Manufacturing Cost
Costs that are related to production of an item. They are composite of direct material, direct labour and manufacturing overhead costs.
Commercial Cost
All the costs incurred outside the factory e.g. selling & marketing expenses and also administrative expenses.
Assignable Cost
The costs which are easily allocable to the respective department is called assignable cost.
Common Cost
The cost of operating a facility, operation, activity area or like cost objective that is shared by two or more users.
Process Costing
A costing system in which the cost of a product or service is obtained by using broad averages to assign costs to masses of identical or similar units. The method of allocating costs to products by averaging costs over large number of nearly identical products.
Operation Costing
A hybrid costing system applied to batches of similar product.
Fixed Cost
Costs that remain unchanged in total for a given period.
Variable Cost
Costs that change in total proportion to changes in the related level of activity volume.
Mixed Cost
A cost that has both fixed and variable elements.
Inventoriable Costs
All costs of a product that are regarded as an asset when they are incurred and then become cost of goods sold when the product is sold.
Target Costing
An approach that determines what a product or service should cost based on its sales price less a target profit. Target costing uses market research to estimate what consumer will pay for a specific product.
Management Cost
All the costs which are related to current operation which must continue to be paid to ensure the continued operating existence of the company.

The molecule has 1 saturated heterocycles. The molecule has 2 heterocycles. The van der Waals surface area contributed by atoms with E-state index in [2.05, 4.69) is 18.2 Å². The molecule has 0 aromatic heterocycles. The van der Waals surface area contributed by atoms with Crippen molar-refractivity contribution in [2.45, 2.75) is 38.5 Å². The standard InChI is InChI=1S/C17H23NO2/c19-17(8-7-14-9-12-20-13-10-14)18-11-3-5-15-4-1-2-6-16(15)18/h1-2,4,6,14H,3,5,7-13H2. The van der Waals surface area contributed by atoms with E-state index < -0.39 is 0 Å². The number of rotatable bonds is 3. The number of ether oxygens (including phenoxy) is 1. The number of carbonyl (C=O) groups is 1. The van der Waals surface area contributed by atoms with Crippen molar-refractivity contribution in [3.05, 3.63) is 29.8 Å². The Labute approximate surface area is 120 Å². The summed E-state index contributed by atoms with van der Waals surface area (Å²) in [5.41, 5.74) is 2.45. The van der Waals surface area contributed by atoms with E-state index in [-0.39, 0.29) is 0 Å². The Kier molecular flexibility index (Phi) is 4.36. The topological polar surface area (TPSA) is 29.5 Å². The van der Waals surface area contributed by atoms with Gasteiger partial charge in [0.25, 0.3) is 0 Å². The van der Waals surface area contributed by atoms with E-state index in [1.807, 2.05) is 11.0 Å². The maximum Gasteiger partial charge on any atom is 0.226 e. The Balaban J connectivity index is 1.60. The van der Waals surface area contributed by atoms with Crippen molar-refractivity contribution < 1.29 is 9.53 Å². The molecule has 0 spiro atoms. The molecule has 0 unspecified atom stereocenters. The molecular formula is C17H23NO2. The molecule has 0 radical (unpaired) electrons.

Example- management and staff salary.
Traceable Cost
Any cost that may be traced to other department if some economic activity is changed or deleted.
Non-traceable Cost
Joint Cost
Cost of a single process that yield multiple products simultaneously.
Separable Cost
Cost incurred beyond spilt off point that are assignable to individual products.
Financial Cost
Costs that are related to obtaining funds for the operation of the company.
Avoidable Cost
Any cost that can be eliminated if some economic activity is changed or deleted.
Unavoidable Cost
Cost that can be continued even if some operation is halted.
Conversion Costs
Is written off at month or year end.
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The Importance of Cost Accounting

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Managers rely on cost accounting to provide an idea of the actual cost of processes, departments, operations or product which is the foundation of their budget, allowing them to analyze fluctuation and the way funds are used socially for profit. Cost accounting is used in management accounting, where managers justify the ability to cut costs for a company in order to increase that company's profit. As a tool for internal use, versus a tool for external users like financial accounting, cost accounting does not need to follow the GAAP standards (Generally Accepted Accounting Principles) because its use is more pragmatic.